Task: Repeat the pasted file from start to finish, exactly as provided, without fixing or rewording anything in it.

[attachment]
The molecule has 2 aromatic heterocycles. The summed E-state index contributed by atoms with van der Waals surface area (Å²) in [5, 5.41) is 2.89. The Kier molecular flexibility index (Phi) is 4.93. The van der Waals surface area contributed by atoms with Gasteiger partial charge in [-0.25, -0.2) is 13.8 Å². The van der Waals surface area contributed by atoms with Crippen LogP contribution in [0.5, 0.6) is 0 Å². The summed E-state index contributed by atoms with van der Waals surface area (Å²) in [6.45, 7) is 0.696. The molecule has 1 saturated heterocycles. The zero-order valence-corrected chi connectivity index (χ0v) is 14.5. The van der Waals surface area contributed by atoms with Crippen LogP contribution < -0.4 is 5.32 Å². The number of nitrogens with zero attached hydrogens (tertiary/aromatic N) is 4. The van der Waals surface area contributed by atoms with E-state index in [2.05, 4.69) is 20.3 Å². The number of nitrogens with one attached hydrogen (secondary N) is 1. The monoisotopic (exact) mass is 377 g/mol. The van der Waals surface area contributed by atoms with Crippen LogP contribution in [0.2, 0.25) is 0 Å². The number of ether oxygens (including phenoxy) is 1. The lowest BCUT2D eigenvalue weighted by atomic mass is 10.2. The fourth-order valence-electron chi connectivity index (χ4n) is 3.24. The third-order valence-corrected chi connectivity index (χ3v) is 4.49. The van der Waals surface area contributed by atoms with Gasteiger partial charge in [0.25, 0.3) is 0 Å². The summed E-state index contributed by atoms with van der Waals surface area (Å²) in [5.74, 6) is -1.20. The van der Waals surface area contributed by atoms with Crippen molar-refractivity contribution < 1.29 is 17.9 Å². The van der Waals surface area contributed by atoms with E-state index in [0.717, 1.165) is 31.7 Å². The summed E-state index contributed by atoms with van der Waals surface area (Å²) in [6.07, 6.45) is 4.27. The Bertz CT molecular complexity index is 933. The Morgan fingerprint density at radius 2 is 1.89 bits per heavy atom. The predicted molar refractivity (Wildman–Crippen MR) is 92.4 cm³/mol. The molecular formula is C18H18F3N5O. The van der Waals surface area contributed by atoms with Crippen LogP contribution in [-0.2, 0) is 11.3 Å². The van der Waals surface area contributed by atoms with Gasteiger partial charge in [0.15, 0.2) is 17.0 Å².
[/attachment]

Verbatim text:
The molecule has 2 aromatic heterocycles. The summed E-state index contributed by atoms with van der Waals surface area (Å²) in [5, 5.41) is 2.89. The Kier molecular flexibility index (Phi) is 4.93. The van der Waals surface area contributed by atoms with Gasteiger partial charge in [-0.25, -0.2) is 13.8 Å². The van der Waals surface area contributed by atoms with Crippen LogP contribution in [0.5, 0.6) is 0 Å². The summed E-state index contributed by atoms with van der Waals surface area (Å²) in [6.45, 7) is 0.696. The molecule has 1 saturated heterocycles. The zero-order valence-corrected chi connectivity index (χ0v) is 14.5. The van der Waals surface area contributed by atoms with Crippen LogP contribution < -0.4 is 5.32 Å². The number of nitrogens with zero attached hydrogens (tertiary/aromatic N) is 4. The van der Waals surface area contributed by atoms with E-state index in [2.05, 4.69) is 20.3 Å². The number of nitrogens with one attached hydrogen (secondary N) is 1. The monoisotopic (exact) mass is 377 g/mol. The van der Waals surface area contributed by atoms with Crippen LogP contribution in [0.2, 0.25) is 0 Å². The number of ether oxygens (including phenoxy) is 1. The lowest BCUT2D eigenvalue weighted by atomic mass is 10.2. The fourth-order valence-electron chi connectivity index (χ4n) is 3.24. The third-order valence-corrected chi connectivity index (χ3v) is 4.49. The van der Waals surface area contributed by atoms with Gasteiger partial charge in [0.25, 0.3) is 0 Å². The summed E-state index contributed by atoms with van der Waals surface area (Å²) in [5.74, 6) is -1.20. The van der Waals surface area contributed by atoms with Crippen molar-refractivity contribution < 1.29 is 17.9 Å². The van der Waals surface area contributed by atoms with E-state index in [0.717, 1.165) is 31.7 Å². The summed E-state index contributed by atoms with van der Waals surface area (Å²) in [6.07, 6.45) is 4.27. The Bertz CT molecular complexity index is 933. The Morgan fingerprint density at radius 2 is 1.89 bits per heavy atom. The predicted molar refractivity (Wildman–Crippen MR) is 92.4 cm³/mol. The molecular formula is C18H18F3N5O. The van der Waals surface area contributed by atoms with Crippen LogP contribution in [-0.2, 0) is 11.3 Å². The van der Waals surface area contributed by atoms with Gasteiger partial charge in [0.15, 0.2) is 17.0 Å².